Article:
The man in charge of overseeing police operations in much of Britain agrees to undertake a comprehensive review of policing in the UAE.
New ideas from an old hand
ABU DHABI // The man in charge of overseeing police operations in much of Britain has agreed to undertake a comprehensive review of policing in the UAE, the British embassy in Abu Dhabi has confirmed. Sir Ronnie Flanagan, the British government's senior adviser on policing and a former chief constable in Northern Ireland, has been appointed as a strategic adviser to Sheikh Saif bin Zayed, the Minister of Interior, the embassy said.
Originally considered one of the front-runners to become the next commissioner of the Metropolitan Police in London, Sir Ronnie, 59, surprised colleagues last year when he informed the British home secretary, Jacqui Smith, that he would be leaving his job as Her Majesty's Chief Inspector of Constabulary, a post that involves supervising the operations of all police forces in England, Wales and Northern Ireland.
"Ronnie is one of the shrewdest coppers around," said a colleague who has been involved in his work both in Northern Ireland and London. "Inevitably, when he was in Ulster, he attracted a lot of flak, particularly from nationalist politicians. But he did a remarkable job there after the Good Friday agreement, particularly in overseeing the transition from the RUC to its successor force, the Police Service of Northern Ireland."
As chief constable, Sir Ronnie transformed the Royal Ulster Constabulary (RUC) into the much broader-based Police Service of Northern Ireland after the 1998 peace accord between nationalist and loyalist factions. Sir Ronnie, who was knighted a decade ago and never uses the name Ronald, left Northern Ireland in 2002 to join HM Inspectorate of Constabulary, and was asked by the British government three years later to go to southern Iraq to produce recommendations on reforming the police operations there. In February last year, he published a comprehensive review of police operations throughout Britain, excluding Scotland, proposing a string of far-reaching changes in police operations, which the government has since accepted in its entirety.
In December, he completed an inquiry into allegations that Sir Ian Blair, the former head of London's Metropolitan Police, played a part in the award of £3 million (Dh16m) in government contracts to a close personal friend. Ms Smith paid tribute to "Sir Ronnie Flanagan's long and distinguished career in policing". "He has made a significant contribution to our country," she said, "in particular through his leadership in establishing the Police Service of Northern Ireland and in his groundbreaking independent review of policing in England and Wales.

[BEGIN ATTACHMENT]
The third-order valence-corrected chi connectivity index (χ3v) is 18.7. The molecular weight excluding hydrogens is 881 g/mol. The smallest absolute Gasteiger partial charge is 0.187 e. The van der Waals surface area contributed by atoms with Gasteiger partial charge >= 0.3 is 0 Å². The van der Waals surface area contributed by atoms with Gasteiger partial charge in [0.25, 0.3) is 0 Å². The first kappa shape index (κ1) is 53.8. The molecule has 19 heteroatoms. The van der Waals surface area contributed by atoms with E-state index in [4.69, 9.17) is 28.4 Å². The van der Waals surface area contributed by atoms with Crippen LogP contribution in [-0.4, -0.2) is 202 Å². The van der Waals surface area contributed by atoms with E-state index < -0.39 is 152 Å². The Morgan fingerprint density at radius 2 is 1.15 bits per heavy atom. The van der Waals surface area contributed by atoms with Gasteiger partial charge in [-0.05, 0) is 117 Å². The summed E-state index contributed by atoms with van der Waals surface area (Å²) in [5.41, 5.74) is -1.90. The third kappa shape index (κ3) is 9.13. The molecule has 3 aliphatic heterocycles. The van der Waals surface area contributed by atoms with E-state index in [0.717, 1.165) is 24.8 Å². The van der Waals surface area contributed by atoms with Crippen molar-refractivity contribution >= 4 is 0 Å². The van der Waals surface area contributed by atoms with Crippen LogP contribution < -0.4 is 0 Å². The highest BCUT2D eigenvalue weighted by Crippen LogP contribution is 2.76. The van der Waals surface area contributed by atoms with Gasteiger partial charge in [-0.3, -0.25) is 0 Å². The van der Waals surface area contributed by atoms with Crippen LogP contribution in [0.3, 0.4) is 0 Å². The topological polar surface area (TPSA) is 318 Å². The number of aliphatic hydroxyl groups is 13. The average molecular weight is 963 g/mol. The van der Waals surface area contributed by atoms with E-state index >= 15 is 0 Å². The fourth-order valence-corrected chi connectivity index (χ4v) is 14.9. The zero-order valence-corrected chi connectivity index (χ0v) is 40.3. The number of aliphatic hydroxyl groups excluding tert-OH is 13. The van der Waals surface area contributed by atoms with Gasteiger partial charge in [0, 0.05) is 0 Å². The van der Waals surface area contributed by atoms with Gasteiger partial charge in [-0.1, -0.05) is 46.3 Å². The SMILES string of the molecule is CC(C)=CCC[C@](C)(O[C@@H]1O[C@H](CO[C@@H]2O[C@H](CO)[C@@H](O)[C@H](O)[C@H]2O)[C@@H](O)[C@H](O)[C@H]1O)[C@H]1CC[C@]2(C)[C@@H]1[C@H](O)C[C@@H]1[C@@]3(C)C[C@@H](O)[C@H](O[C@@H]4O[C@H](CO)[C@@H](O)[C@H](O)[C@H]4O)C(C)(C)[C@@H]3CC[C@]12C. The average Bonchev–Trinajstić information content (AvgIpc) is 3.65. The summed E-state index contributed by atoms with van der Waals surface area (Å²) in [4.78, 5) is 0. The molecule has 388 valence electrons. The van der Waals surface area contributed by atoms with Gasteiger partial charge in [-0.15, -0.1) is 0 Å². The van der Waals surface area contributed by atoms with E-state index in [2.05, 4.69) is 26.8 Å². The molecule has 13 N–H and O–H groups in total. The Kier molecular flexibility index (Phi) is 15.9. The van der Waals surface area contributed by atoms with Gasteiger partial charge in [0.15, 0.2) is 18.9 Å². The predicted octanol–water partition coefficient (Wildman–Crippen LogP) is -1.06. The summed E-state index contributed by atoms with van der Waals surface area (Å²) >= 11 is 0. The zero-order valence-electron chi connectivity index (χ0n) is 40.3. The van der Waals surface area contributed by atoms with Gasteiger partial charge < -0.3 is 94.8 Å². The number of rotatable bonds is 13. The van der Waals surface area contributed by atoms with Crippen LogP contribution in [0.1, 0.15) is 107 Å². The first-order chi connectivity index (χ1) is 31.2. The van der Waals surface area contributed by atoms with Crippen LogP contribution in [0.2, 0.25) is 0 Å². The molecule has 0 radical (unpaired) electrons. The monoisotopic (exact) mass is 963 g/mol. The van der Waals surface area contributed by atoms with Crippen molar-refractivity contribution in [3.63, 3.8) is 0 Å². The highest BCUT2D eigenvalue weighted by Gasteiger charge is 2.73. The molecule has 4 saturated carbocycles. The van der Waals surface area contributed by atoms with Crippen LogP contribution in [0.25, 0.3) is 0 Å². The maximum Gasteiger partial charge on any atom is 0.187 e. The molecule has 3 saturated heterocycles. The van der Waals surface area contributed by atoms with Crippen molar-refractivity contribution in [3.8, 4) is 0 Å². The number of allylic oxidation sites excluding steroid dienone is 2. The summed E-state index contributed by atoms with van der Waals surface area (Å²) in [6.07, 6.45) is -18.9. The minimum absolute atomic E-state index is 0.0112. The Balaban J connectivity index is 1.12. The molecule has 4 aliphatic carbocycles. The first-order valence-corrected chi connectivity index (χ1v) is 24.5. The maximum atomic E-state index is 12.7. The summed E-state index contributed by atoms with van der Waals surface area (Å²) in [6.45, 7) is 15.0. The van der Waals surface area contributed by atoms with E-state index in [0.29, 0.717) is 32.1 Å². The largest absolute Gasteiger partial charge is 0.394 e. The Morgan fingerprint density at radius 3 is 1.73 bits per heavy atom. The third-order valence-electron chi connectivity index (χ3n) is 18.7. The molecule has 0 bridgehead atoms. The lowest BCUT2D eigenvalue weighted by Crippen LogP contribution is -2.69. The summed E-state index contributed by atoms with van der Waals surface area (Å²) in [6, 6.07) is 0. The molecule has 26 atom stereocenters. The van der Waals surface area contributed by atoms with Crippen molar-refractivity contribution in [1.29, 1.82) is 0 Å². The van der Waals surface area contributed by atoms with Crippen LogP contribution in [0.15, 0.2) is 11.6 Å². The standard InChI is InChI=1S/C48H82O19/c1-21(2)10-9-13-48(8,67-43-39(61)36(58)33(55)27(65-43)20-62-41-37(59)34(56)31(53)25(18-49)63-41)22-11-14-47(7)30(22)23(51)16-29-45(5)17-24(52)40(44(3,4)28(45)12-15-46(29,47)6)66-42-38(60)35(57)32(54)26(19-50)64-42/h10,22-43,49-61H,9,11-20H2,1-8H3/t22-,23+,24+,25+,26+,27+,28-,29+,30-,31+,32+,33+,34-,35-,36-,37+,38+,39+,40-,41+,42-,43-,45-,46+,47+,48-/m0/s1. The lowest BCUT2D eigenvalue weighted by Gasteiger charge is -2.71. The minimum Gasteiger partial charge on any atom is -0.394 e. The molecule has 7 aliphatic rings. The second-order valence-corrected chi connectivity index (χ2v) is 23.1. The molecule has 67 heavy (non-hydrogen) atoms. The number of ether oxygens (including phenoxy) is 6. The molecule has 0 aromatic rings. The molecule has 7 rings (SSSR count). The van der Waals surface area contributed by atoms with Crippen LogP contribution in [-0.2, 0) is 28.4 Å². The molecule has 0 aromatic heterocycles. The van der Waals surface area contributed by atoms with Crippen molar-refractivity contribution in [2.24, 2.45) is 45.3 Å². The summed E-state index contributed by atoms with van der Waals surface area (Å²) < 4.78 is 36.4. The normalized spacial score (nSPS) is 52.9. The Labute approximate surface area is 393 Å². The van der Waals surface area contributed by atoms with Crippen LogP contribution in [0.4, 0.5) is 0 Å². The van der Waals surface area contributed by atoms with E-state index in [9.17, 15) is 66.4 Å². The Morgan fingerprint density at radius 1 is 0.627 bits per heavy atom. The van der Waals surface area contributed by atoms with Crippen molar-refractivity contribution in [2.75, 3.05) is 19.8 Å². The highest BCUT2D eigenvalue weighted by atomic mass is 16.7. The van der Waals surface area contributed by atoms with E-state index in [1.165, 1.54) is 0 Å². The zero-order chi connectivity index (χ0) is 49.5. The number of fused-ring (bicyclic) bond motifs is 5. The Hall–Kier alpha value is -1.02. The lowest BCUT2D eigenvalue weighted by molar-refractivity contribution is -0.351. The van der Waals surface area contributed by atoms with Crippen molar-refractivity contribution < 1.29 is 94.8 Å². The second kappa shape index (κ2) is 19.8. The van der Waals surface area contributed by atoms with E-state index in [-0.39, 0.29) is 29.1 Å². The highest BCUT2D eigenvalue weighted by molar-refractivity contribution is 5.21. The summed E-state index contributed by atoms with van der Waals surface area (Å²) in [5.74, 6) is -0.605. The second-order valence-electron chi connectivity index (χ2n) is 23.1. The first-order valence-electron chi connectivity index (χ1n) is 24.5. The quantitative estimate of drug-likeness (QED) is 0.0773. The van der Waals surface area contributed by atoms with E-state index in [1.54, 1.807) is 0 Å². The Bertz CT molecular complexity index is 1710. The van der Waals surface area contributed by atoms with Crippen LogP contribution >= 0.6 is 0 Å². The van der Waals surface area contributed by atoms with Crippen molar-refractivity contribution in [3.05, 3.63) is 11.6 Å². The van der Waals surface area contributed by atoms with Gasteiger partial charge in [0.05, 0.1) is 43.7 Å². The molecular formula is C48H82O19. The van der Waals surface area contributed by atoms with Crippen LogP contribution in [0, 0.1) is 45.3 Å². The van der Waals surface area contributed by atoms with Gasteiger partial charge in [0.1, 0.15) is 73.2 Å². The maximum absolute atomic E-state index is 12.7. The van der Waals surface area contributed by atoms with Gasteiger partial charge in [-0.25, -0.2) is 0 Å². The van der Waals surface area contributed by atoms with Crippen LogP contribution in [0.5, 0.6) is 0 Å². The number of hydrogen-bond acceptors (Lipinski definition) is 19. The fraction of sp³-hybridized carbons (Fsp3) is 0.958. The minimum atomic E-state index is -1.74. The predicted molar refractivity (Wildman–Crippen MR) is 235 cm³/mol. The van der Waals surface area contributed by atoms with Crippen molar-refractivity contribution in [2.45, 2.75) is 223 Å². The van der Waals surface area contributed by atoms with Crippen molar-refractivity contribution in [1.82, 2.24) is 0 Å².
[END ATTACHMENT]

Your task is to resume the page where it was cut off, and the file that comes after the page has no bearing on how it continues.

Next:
"I, and my predecessors, have hugely valued his advice and counsel and I wish him all the best in his new role." Sir Ronnie is reported to have signed a two-year contract to work in the UAE, based in Abu Dhabi. He has told colleagues that the offer to become a special adviser in the Gulf had come "out of the blue". "When he gets to the Gulf, you can bet that he will take a root-and-branch approach to anything he is asked to look at," a source close to Sir Ronnie said. "He is a very practical man with a shrewd eye for identifying what changes need to be made and how."
Ms Smith had extended Sir Ronnie's contract at the British police inspectorate in 2007 to enable him to undertake the sort of independent review of policing in Britain that he is expected to conduct when he arrives in the UAE. Among the main recommendations of the report were practical measures to reduce the time police spent on office-bound administrative duties and increasing the use of mobile technology to reduce paperwork.
He called for civilian staff to take over more routine tasks carried out by fully trained police officers and for a reduction in the number of criminal offences that needed to be comprehensively recorded. The report also said the police should be more accountable to local communities and that police chiefs should take an "entrepreneurial approach" to policing. Sir Ronnie also focused on the need to better manage risks to reduce the threat to the public and the harm caused by crime. He produced a string of practical proposals to improve and strengthen management structures and systems to enable improvements in officers' performances.
In her official response, Ms Smith said the report was "balanced, realistic and points out the great opportunities that exist for reform and improvement". Charles Clarke, a former home secretary, said: "Sir Ronnie has a proven record of operational and managerial achievement at the highest levels of the police service. "His long involvement in policing, both as an officer and as an Inspector of Constabulary, means he has been well placed to advise ministers, the Home Office and other tripartite partners on policing issues."
Sir Ronnie was born in Belfast and spent 31 years as a policeman in Northern Ireland. A keen rugby player in his younger days and, later, a senior coach, he holds a Bachelor of Arts degree and a Master of Arts degree in administrative and legal studies, and is a graduate of the FBI Academy. Last month, he was called to an inquiry in Belfast to give evidence into the killing a decade ago of Rosemary Nelson, a lawyer who worked for several Republican sympathisers. She died when a terrorist bomb exploded beneath her car.
The British embassy said Sir Ronnie did not wish to speak publicly about his new role in the UAE. The Interior Ministry said it had nothing to add to the embassy's statement. * The National